Mental health funding in the NHS


The disparity of funding and access to treatment between mental health and physical health has long been a challenge for the NHS. While stigma around mental illness continues to decline, access to care for people living with mental illness continues to be inconsistent. The news of additional funding by 2020, so that patients will be able to get community care 24 hours a day, seven days a week, signals a huge transformation in NHS mental health services in England.

There have been a series of news items over the past month to highlight the issues of local access, following an independent commission recommendation that mental health care be available nearer to home for everyone. This clearly could not happen without investment. So the Government’s announcement is welcome news for people living with mental illness, but it also speaks to a need to address wider public health needs. The so-called Invisible Diseases, such as IBD and Crohn’s and some rare diseases, are frequently associated with a perception that people living with those diseases are ‘overstating their illness’ as symptoms are often unseen. These diseases also have well-established links to depression and anxiety, commonly driven by feelings of isolation, a low quality of life and even a perception of being a burden on their families and society.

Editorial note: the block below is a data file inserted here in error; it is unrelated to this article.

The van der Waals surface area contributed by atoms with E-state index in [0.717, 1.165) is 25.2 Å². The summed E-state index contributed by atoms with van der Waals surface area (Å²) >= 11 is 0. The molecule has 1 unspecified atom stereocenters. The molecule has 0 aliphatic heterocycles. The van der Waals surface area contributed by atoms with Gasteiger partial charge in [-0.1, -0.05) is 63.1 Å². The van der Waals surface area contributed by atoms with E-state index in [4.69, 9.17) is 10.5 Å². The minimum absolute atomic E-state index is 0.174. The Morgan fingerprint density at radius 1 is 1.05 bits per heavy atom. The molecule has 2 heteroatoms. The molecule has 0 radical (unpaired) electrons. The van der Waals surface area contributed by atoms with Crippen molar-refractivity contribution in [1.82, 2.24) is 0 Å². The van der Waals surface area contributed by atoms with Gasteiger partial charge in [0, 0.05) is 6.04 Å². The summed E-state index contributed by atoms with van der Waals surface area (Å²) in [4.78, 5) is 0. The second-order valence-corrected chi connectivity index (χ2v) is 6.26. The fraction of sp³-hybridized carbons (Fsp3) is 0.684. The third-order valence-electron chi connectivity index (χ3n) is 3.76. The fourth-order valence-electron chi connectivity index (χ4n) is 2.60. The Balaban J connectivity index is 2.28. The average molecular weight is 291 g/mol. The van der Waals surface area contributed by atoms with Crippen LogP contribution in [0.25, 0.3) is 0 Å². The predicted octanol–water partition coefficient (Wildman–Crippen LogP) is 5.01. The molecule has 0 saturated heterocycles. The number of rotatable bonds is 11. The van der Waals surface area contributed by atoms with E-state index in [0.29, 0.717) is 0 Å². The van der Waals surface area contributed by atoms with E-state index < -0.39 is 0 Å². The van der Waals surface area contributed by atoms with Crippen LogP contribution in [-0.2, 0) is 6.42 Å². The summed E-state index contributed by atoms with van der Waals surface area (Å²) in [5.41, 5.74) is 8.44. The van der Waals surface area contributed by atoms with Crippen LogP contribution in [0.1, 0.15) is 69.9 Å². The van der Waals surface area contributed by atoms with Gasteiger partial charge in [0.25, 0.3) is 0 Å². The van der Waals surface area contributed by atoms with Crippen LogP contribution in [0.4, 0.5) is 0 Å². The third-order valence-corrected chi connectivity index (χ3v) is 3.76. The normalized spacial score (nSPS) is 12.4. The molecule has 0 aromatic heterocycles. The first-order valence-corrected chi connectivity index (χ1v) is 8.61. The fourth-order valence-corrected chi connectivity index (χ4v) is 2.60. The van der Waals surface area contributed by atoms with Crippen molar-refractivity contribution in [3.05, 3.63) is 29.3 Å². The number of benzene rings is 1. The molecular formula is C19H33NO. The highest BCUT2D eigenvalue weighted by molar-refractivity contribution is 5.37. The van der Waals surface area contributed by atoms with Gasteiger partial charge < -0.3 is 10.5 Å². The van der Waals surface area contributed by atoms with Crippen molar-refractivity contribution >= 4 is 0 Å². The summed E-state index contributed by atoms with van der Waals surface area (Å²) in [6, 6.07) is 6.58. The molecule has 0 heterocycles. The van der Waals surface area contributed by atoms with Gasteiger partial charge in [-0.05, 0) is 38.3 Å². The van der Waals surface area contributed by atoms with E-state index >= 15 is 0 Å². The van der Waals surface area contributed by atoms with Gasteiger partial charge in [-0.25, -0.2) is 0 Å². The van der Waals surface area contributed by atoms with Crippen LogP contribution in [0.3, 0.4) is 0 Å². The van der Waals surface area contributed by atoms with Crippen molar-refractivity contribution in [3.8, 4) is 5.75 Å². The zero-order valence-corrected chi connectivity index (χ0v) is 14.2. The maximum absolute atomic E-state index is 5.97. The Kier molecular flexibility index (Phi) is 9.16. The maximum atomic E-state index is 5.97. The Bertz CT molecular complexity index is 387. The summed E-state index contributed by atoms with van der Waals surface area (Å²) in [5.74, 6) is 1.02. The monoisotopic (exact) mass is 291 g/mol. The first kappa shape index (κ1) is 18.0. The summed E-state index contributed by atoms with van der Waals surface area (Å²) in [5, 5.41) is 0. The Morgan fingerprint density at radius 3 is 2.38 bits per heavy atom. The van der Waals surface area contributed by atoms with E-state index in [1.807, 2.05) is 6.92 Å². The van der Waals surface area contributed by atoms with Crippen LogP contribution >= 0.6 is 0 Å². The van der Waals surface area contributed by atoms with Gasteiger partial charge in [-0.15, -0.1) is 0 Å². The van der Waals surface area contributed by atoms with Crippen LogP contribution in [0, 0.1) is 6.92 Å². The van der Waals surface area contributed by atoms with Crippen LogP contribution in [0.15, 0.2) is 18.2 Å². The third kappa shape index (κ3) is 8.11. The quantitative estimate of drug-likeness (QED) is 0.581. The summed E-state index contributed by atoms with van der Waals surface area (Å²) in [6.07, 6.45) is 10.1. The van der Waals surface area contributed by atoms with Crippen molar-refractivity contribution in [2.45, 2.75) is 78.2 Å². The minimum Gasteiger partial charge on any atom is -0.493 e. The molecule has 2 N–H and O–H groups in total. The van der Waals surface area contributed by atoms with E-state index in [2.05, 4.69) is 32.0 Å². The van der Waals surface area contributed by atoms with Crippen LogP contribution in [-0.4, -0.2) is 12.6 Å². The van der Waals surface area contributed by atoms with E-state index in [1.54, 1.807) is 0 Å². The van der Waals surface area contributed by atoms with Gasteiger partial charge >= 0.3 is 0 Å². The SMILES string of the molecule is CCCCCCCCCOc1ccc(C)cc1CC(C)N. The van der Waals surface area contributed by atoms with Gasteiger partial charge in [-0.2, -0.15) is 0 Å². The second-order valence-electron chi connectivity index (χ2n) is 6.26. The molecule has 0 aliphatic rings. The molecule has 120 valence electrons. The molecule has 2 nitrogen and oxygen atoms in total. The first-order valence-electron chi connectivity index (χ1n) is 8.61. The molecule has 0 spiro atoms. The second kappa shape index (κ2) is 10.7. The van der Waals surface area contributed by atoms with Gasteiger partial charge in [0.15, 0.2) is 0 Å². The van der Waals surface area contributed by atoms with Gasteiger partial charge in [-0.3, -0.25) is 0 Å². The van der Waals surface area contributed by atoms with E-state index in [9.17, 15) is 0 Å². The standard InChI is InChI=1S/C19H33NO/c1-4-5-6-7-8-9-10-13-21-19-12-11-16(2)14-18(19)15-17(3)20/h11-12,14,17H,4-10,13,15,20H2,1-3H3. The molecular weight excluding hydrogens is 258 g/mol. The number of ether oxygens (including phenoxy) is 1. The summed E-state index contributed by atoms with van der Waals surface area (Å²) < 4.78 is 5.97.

The new funding and change in approach is a step towards resolving this. It’s in no way an easy task, but by delivering joined-up service, it may allow faster assessment and treatment of people living with mental illness.